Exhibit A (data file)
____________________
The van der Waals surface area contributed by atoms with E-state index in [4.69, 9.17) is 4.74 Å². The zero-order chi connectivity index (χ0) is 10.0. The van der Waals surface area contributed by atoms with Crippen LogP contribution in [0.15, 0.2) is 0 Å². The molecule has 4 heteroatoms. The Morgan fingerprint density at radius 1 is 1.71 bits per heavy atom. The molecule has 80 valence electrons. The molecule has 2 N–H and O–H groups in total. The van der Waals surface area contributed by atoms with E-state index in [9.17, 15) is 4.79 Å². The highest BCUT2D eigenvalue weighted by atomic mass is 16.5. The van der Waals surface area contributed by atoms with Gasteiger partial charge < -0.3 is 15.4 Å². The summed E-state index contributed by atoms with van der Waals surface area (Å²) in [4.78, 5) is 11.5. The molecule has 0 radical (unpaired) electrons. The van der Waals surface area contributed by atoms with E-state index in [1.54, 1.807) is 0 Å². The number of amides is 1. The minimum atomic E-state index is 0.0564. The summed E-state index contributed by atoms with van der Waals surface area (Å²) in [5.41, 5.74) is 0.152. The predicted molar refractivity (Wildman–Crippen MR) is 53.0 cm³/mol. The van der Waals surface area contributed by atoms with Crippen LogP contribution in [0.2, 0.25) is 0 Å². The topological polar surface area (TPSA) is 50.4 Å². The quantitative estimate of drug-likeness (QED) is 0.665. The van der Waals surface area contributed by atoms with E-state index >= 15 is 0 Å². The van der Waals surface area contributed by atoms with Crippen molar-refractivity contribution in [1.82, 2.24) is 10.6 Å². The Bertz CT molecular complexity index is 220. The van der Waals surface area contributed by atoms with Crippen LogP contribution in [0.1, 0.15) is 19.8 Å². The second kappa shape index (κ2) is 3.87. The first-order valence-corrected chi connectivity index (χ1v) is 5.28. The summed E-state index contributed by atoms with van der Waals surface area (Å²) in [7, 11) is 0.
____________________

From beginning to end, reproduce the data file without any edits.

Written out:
The van der Waals surface area contributed by atoms with E-state index in [4.69, 9.17) is 4.74 Å². The zero-order chi connectivity index (χ0) is 10.0. The van der Waals surface area contributed by atoms with Crippen LogP contribution in [0.15, 0.2) is 0 Å². The molecule has 4 heteroatoms. The Morgan fingerprint density at radius 1 is 1.71 bits per heavy atom. The molecule has 80 valence electrons. The molecule has 2 N–H and O–H groups in total. The van der Waals surface area contributed by atoms with E-state index in [9.17, 15) is 4.79 Å². The highest BCUT2D eigenvalue weighted by atomic mass is 16.5. The van der Waals surface area contributed by atoms with Gasteiger partial charge < -0.3 is 15.4 Å². The summed E-state index contributed by atoms with van der Waals surface area (Å²) in [4.78, 5) is 11.5. The molecule has 0 radical (unpaired) electrons. The van der Waals surface area contributed by atoms with E-state index in [1.54, 1.807) is 0 Å². The number of amides is 1. The minimum atomic E-state index is 0.0564. The summed E-state index contributed by atoms with van der Waals surface area (Å²) in [5.41, 5.74) is 0.152. The predicted molar refractivity (Wildman–Crippen MR) is 53.0 cm³/mol. The van der Waals surface area contributed by atoms with Crippen LogP contribution in [0.2, 0.25) is 0 Å². The topological polar surface area (TPSA) is 50.4 Å². The quantitative estimate of drug-likeness (QED) is 0.665. The van der Waals surface area contributed by atoms with E-state index >= 15 is 0 Å². The van der Waals surface area contributed by atoms with Crippen molar-refractivity contribution in [1.82, 2.24) is 10.6 Å². The Bertz CT molecular complexity index is 220. The van der Waals surface area contributed by atoms with Crippen LogP contribution in [0.1, 0.15) is 19.8 Å². The second kappa shape index (κ2) is 3.87. The first-order valence-corrected chi connectivity index (χ1v) is 5.28. The summed E-state index contributed by atoms with van der Waals surface area (Å²) in [7, 11) is 0.